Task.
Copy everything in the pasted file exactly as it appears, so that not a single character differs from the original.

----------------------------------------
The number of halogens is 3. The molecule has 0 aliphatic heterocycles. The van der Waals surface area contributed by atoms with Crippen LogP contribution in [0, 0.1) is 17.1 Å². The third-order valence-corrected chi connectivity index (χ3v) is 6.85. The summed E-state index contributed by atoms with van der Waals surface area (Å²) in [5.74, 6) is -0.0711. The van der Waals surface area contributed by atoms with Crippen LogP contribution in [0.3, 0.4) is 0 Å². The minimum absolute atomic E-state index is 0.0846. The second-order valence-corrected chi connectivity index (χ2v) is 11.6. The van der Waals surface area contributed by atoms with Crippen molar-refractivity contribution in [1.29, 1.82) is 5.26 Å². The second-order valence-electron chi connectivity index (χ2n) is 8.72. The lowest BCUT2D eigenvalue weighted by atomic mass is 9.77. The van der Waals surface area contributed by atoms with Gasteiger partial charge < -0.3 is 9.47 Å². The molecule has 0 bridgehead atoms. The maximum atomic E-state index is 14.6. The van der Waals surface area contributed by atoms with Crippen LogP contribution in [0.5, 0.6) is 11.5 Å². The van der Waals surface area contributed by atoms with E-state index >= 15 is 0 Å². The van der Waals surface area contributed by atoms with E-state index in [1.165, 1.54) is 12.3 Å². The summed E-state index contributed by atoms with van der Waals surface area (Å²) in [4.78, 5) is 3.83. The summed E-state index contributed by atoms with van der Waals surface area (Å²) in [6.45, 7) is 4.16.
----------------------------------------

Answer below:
The number of halogens is 3. The molecule has 0 aliphatic heterocycles. The van der Waals surface area contributed by atoms with Crippen LogP contribution in [0, 0.1) is 17.1 Å². The third-order valence-corrected chi connectivity index (χ3v) is 6.85. The summed E-state index contributed by atoms with van der Waals surface area (Å²) in [5.74, 6) is -0.0711. The van der Waals surface area contributed by atoms with Crippen LogP contribution in [0.3, 0.4) is 0 Å². The minimum absolute atomic E-state index is 0.0846. The second-order valence-corrected chi connectivity index (χ2v) is 11.6. The van der Waals surface area contributed by atoms with Crippen molar-refractivity contribution in [1.29, 1.82) is 5.26 Å². The second-order valence-electron chi connectivity index (χ2n) is 8.72. The lowest BCUT2D eigenvalue weighted by atomic mass is 9.77. The van der Waals surface area contributed by atoms with Gasteiger partial charge < -0.3 is 9.47 Å². The molecule has 0 bridgehead atoms. The maximum atomic E-state index is 14.6. The van der Waals surface area contributed by atoms with Crippen LogP contribution in [0.5, 0.6) is 11.5 Å². The van der Waals surface area contributed by atoms with E-state index >= 15 is 0 Å². The van der Waals surface area contributed by atoms with E-state index in [1.165, 1.54) is 12.3 Å². The summed E-state index contributed by atoms with van der Waals surface area (Å²) in [4.78, 5) is 3.83. The summed E-state index contributed by atoms with van der Waals surface area (Å²) in [6.45, 7) is 4.16.